Coping with nerves of your first fight
I would recommend to pretty much everyone; reading a book called the Chimp Paradox …
It will help with performing well in sports, as well as help you with issues like aggressiveness, jealousy and anxiety.
As soon as your emotional/chimp brain recognises a threat, it takes over. This means you go into Fight, Flight or Freeze mode, as the ‘chimp brain’ takes over.
Conor Mcgregor is a master at making people feel threatened, in one way or another. Jose Aldo would never normally charge at a fighter like a mini-bull, but that’s exactly what he did in their fight.
The logical part of the brain – the neo-cortex, was ‘shut off’ thanks to nervousness and anger, and the chimp brain, did it’s thing. Conor seemed to anticipate this and stepped ‘into the pocket’ and countered Jose’s left hand with one of his own.
The chimp-brain, makes technical, ‘fine motor’ skills difficult to carry out, and logical decisions go out of the window – that’s why people go mental and smash stuff up after an argument.
The chimp brain makes it easier to carry out ‘big’ movements – like a deadlift for example, but will also burn all your energy up, VERY quickly and your decision making skills, accuracy and dexterity will all be lost to the chimp. The little fcuker.
Adrenaline Rush & the Adrenaline Dump
If you’ve been unfortunate enough to watch any of my fights, you’ll probably notice how I tend to go absolutely mental for a few minutes, and then start blowing out of my proverbial back-side. This is a consequence of the ‘fight or flight’ reflex which kicks-in whenever a person (or animal) feels threatened.
This is thanks to a massive surge of adrenaline, which has many consequences and effects decision-making, endurance and strength.
During the adrenaline rush, for the first 30 seconds or so at least, you are pretty much the strongest man on the planet. Your Nervous System (Sympathetic nervous system) is activated 110%, you’re heart rate goes through the roof and you want to either run a million miles in the opposite direction, or destroy anything and everything put in front of you.
When this rush ‘slows down’ however, you will feel absolutely exhausted. It’s as if you’ve placed all your energy supplies for the week into a window of 2 minutes, and if the thing that’s threatening you, isn’t destroyed, you’re in trouble.
This dump can also happen if you believe the fight is about to end, or you are about to win. See the Shane Carwin Vs Brock Lesnar fight for a good example.
My kickboxing fight is also a good example. Through inexperience – after landing one shot I thought I was in with a chance of winning the fight, and because of this, my adrenaline levels went through the roof. Then I got a kicking.
Speaking of kicking, I couldn’t actually throw a roundhouse kick. Kicks were above the waist only and despite training loads on high kicks, thanks to all the tension around my hips (due to the fight or flight response), kicks just weren’t happening.
The kickboxing fight was in front of a decent size, drunken and aggressive crowd, and I felt pretty threatened as soon as I walked into ‘the arena’ (felt fine 2 minutes before).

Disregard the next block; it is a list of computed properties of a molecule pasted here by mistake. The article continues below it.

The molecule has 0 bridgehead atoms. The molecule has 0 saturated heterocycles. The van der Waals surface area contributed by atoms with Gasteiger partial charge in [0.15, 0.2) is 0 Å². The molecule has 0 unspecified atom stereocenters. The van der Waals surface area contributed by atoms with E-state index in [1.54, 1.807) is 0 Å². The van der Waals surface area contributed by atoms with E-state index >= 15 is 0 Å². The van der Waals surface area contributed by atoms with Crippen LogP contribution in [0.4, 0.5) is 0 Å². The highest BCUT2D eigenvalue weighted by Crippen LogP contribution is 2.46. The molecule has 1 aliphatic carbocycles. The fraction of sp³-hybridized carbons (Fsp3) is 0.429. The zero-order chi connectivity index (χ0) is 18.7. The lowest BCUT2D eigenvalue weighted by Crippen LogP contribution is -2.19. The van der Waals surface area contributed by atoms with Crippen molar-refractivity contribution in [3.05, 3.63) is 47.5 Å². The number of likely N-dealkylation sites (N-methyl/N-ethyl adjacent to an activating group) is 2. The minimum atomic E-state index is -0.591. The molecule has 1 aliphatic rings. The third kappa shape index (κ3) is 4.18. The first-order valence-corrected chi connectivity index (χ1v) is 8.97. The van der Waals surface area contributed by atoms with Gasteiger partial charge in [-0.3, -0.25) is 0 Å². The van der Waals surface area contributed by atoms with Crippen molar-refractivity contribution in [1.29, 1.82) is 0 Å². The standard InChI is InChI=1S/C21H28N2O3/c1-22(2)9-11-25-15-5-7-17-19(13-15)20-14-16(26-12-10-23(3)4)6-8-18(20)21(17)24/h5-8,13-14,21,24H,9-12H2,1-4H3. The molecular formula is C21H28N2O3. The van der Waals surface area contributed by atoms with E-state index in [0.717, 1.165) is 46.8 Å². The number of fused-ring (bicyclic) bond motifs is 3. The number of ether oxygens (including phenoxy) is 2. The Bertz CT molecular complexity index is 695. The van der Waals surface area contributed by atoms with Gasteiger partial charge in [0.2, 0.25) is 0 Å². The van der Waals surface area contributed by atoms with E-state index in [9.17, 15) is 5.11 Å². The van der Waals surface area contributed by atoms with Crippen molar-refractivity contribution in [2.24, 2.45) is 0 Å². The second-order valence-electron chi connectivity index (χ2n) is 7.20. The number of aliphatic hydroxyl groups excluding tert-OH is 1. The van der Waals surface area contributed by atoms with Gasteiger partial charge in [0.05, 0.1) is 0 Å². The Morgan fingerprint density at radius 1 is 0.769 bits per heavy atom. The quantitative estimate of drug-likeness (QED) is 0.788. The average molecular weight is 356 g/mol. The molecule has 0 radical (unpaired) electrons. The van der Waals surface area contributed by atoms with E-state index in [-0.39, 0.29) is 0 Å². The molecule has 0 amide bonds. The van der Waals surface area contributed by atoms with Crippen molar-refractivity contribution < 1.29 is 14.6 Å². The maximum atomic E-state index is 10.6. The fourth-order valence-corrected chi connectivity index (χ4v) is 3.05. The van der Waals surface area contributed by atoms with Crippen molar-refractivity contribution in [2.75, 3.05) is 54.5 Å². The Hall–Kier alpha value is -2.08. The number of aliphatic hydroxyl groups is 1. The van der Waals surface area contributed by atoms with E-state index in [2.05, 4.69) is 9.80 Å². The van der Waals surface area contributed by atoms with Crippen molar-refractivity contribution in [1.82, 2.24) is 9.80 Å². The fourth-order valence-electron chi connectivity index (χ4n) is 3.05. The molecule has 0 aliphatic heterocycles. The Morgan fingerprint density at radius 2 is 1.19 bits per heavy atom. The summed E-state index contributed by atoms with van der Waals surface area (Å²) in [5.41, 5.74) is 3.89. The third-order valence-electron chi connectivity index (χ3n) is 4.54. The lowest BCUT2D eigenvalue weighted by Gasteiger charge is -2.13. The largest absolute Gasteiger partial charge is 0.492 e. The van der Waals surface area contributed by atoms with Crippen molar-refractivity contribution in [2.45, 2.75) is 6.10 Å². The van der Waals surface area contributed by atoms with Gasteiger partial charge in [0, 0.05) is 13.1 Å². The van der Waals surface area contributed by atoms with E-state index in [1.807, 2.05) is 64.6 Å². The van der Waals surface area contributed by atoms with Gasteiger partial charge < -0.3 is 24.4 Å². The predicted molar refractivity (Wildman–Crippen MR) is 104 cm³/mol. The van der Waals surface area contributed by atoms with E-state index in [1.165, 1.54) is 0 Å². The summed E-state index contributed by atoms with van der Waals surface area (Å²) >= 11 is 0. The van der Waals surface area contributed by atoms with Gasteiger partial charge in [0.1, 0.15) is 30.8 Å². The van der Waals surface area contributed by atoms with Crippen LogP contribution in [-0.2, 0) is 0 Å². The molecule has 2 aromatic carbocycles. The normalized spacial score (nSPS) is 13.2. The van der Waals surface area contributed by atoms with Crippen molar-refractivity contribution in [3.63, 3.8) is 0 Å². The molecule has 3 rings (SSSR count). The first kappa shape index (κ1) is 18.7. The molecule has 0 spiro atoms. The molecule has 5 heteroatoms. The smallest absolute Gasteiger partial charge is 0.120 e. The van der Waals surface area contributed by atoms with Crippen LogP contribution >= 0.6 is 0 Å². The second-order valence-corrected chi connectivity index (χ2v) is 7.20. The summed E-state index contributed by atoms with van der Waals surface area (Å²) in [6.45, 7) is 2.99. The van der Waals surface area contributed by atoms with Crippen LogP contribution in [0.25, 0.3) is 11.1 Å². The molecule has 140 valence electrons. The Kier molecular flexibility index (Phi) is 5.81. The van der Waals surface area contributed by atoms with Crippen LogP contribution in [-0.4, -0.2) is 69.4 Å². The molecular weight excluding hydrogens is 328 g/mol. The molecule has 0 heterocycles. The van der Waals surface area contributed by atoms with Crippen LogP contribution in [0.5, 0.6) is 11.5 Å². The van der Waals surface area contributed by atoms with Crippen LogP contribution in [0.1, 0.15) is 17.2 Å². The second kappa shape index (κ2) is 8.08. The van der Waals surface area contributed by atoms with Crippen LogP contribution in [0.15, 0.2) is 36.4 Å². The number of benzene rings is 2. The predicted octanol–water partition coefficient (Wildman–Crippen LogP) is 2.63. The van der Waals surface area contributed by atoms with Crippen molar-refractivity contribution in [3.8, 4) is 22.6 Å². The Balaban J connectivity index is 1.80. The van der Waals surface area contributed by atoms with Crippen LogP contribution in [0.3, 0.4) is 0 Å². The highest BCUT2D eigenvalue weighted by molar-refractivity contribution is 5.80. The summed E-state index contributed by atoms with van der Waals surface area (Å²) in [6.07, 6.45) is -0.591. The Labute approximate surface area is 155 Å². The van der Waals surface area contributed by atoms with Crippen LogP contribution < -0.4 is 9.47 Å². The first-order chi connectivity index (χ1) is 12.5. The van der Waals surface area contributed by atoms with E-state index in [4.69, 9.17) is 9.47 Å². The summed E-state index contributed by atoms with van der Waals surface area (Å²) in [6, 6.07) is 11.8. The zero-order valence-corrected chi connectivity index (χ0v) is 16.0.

Compare this to an MMA fight I did on a Sunday afternoon, in a sports hall, in front of a dozen or so people – much calmer and technical (sorry for terrible video quality)
Effects of Adrenaline
Besides the obvious physical effects –
– Increased Heart Rate & Blood Pressure
– Increased strength (during the ‘rush’, massive drop-off during the ‘dump’)
– Muscle Tension – look at this in more detail later
There are also important psychological effects to be aware of.
– Narrowing of the field of vision (which is a physical effect with psychological consequences)
– Inability to make logical decisions.
As the ‘Chimp Brain’ takes over, and you act purely on instinct.
Even if your corner is shouting technical advice, even if you are a black belt ninja, if you are not relaxed enough, your ability to make decisions, stick to the game plan, or even execute anything technical or elaborate will greatly diminish.
Muscular tension can be a big problem. If your game plan relies on any kind of flexibility for example, this can be an issue if you are not relaxed enough.
According to my Yoga teacher at least, the main area that tension is stored whenever you feel stressed is you psoas muscles and to an extent the piriformis muscles. This makes sense, because having spoken to my friend who is a Thai boxer, and experienced my inability to do high kicks in my kickboxing fight; being stressed out/nervous/feeling threatened causes a lot of tension around your hips which can effect your ability to execute certain techniques.
Preparation to Reduce Pre-Fight Nerves
Train and spar in front of friends and a small ‘crowd’ if possible. Research shows that ‘practising with anxiety’ improves performance in stressful situations (link to study here). Remember to keep things simple and don’t introduce new techniques – we can do less things when we’re anxious, so for your first fight – focus on the fundamentals.